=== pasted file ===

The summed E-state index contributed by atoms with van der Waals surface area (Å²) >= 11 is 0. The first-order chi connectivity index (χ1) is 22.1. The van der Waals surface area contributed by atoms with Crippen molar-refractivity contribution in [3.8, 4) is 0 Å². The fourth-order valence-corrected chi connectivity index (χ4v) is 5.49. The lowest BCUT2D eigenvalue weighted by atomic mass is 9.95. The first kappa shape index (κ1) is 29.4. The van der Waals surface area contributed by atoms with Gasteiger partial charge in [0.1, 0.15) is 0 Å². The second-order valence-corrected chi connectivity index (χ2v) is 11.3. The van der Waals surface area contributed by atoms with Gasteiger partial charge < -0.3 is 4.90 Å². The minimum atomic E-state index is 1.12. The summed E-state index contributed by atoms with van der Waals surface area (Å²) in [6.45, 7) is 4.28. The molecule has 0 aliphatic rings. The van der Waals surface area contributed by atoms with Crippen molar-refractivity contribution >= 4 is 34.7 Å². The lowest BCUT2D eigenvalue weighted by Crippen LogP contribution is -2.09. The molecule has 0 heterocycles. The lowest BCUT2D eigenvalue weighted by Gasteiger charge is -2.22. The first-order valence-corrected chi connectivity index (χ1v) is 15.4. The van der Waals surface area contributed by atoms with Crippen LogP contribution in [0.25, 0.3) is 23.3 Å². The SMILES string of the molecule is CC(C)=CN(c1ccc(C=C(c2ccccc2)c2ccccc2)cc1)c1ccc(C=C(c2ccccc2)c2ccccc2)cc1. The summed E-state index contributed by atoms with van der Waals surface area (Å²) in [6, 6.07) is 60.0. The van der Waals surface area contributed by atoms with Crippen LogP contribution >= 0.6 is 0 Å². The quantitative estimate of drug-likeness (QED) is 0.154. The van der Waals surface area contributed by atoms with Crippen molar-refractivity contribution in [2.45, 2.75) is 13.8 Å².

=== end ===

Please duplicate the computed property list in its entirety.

The summed E-state index contributed by atoms with van der Waals surface area (Å²) >= 11 is 0. The first-order chi connectivity index (χ1) is 22.1. The van der Waals surface area contributed by atoms with Crippen molar-refractivity contribution in [3.8, 4) is 0 Å². The fourth-order valence-corrected chi connectivity index (χ4v) is 5.49. The lowest BCUT2D eigenvalue weighted by atomic mass is 9.95. The first kappa shape index (κ1) is 29.4. The van der Waals surface area contributed by atoms with Gasteiger partial charge in [0.1, 0.15) is 0 Å². The second-order valence-corrected chi connectivity index (χ2v) is 11.3. The van der Waals surface area contributed by atoms with Gasteiger partial charge < -0.3 is 4.90 Å². The minimum atomic E-state index is 1.12. The summed E-state index contributed by atoms with van der Waals surface area (Å²) in [6.45, 7) is 4.28. The molecule has 0 aliphatic rings. The van der Waals surface area contributed by atoms with Crippen molar-refractivity contribution >= 4 is 34.7 Å². The lowest BCUT2D eigenvalue weighted by Crippen LogP contribution is -2.09. The molecule has 0 heterocycles. The lowest BCUT2D eigenvalue weighted by Gasteiger charge is -2.22. The first-order valence-corrected chi connectivity index (χ1v) is 15.4. The van der Waals surface area contributed by atoms with Crippen LogP contribution in [0.25, 0.3) is 23.3 Å². The SMILES string of the molecule is CC(C)=CN(c1ccc(C=C(c2ccccc2)c2ccccc2)cc1)c1ccc(C=C(c2ccccc2)c2ccccc2)cc1. The summed E-state index contributed by atoms with van der Waals surface area (Å²) in [6, 6.07) is 60.0. The van der Waals surface area contributed by atoms with Crippen LogP contribution >= 0.6 is 0 Å². The quantitative estimate of drug-likeness (QED) is 0.154. The van der Waals surface area contributed by atoms with Crippen molar-refractivity contribution in [2.45, 2.75) is 13.8 Å².